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Installers: would you support a level 3 NVQ in renewable technology?

Posted by Ged Ennis on 14 October 2013 at 10:34 am

Five years ago I approached our local college about developing a level 3 NVQ in renewable technology. My company has worked with them for the past 20 years, taking a variety of apprentices through a range of building-related trade qualifications. I knew the staff well and thought would do something if they would.

One of the primary drivers was to include an element in the NVQ which related to customer service. I wanted the trainees to be educated in the importance of customer service and highlight the fact that a good tradesperson is your best sales person.

I had in mind a method of combining the skill sets of a plumbing and electrical apprenticeship and training in new technologies so that we had an engineer who was specifically trained for the work we do. As an example, there is no need for our installers from a plumbing background to have to work through the NVQ units for bathroom installation, or a trainee from an electrical background to train in alarm installation.

For one reason or another, the process got delayed. The college were moving to a brand new state of the art facility and perhaps that distracted us. About two years ago we revisited the conversations and looked again at the possibilities of developing a specific apprenticeship for a renewables installer.

The major stumbling block appeared to be that the two current trade bodies, plumbing and electrical, both saw their qualifications as sacrosanct and as such it was difficult to find a pathway which would meet the needs of both.

We continued to plug away and earlier this year we identified a suitable pathway incorporating a series of existing units that could be approved; this does not require the development of a new qualification, simply an extension to the current “rules of combination” which would then meet the needs of our industry.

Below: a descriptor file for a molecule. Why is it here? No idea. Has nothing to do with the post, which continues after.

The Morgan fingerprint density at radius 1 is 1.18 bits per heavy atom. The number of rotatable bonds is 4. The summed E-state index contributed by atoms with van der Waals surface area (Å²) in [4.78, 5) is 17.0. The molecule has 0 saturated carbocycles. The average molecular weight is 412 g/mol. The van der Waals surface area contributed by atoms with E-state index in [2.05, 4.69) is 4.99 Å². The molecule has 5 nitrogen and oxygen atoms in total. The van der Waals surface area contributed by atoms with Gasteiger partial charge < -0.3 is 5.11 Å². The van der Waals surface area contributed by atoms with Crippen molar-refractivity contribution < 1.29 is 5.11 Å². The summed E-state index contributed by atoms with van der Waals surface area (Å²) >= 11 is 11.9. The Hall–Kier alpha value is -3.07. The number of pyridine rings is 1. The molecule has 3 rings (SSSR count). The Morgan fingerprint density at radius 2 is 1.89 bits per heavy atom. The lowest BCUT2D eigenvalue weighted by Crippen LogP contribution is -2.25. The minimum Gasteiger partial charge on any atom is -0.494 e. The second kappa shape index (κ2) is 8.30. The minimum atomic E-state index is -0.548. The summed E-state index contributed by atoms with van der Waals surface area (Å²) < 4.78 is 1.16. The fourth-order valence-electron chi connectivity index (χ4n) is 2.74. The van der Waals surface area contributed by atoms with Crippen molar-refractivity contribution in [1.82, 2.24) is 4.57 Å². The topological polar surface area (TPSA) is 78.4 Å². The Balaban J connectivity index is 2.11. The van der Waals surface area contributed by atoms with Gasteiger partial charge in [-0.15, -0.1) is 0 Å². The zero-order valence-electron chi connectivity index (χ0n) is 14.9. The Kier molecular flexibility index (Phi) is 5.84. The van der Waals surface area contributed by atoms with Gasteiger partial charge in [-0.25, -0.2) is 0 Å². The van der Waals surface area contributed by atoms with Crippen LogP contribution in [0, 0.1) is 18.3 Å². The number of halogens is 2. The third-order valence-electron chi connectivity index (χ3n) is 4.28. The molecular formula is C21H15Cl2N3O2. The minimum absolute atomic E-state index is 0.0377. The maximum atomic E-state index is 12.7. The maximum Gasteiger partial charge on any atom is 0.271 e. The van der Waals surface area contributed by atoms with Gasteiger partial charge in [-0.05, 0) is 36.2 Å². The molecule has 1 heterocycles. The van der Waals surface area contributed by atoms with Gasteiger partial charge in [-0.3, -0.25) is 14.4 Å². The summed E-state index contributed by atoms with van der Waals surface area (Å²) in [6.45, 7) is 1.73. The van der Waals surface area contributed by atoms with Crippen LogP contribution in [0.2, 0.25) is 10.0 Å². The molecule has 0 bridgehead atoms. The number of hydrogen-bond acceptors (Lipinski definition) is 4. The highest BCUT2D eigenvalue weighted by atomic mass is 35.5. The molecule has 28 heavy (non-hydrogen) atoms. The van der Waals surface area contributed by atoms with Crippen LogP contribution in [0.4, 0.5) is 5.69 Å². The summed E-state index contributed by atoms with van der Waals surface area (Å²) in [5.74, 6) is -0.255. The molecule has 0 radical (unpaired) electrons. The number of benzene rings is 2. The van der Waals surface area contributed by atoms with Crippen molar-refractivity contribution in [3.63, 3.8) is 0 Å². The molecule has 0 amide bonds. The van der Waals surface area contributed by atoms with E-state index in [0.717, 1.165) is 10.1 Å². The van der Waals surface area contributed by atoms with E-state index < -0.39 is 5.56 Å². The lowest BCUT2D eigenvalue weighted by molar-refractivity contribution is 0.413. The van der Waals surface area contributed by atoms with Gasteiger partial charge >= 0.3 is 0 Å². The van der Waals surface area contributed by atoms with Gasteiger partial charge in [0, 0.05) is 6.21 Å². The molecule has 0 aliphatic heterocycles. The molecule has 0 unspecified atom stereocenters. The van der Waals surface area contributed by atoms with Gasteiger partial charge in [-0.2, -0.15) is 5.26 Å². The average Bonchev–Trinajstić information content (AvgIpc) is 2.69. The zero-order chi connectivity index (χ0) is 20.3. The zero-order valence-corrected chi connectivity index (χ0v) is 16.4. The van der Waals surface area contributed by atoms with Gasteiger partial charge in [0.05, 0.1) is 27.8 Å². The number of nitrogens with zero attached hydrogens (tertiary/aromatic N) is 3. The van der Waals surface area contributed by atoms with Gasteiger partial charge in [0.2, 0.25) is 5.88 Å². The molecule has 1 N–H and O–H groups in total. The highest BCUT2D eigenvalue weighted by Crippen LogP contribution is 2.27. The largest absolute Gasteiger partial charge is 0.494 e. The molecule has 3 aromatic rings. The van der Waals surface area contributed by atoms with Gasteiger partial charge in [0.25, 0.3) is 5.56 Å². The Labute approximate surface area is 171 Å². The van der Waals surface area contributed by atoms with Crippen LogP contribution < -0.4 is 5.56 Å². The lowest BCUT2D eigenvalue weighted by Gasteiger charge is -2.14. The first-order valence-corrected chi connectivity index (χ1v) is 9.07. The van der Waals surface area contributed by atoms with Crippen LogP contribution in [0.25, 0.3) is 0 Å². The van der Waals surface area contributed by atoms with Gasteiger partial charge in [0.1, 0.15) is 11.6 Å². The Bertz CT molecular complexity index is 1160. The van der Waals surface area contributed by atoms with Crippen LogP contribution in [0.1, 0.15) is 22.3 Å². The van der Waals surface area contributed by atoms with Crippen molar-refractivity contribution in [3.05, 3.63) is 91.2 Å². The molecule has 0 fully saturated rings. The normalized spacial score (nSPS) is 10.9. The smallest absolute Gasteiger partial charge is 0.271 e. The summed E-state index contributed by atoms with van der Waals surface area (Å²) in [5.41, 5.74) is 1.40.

Recently we met with Summit Skills. They said that they would support our plan if we could gain enough industry support from the renewables sector. They advised that their research indicated that the industry didn’t back our claim and that an NVQ specifically in Renewables wouldn’t gain support. My view is that they asked the wrong people, and my initial enquiries to companies in the industry have been very positive.

The course we have developed uses the existing plumbing route to level 2 with additional electrical and renewables units to complete level 3. At level 3, trainees will be required to gain competency in a minimum of two renewable-specific technology units, for example solar PV and heat pumps.

From an employer’s point of view I believe that there is a great need for such a qualification if our industry is to develop and meet the challenges and opportunities of the 21st century. I  appreciate that up-skilling of plumbers and electricians will continue to be required in the short term. However, as the renewables industry becomes mainstream then the demand for renewable technologies engineers will become even more crucial to its continued success.

The need for traditional qualifications in electrical, plumbing and heating will continue, and the proposed new framework should not be seen as a threat to those traditional trades: rather an enhancement and an alternative route that a young person can take.

Burnley College is committed to developing this new framework, and are looking to work closely with industry to ensure it meets the standards required both for the present and future. The college has the people with the skills and facilities to deliver it and the drive to ensure that the standards of education are of the highest calibre.

As an industry we need to confirm our interest to the College and to SummitSkills now, so that the framework can be approved in time to start by September 2014 with the first cohort of qualified Environmental Technology Engineers in the workplace by 2017. This is our opportunity to have a real input into the qualification we so urgently need for our industry. If you support this initiative, or have an comments, please email me or comment below this blog.

About the author: Ged Ennis is operations at The Low Carbon Energy Company in Burnley

If you have a question about anything in the above blog, please ask it in the comments section below.

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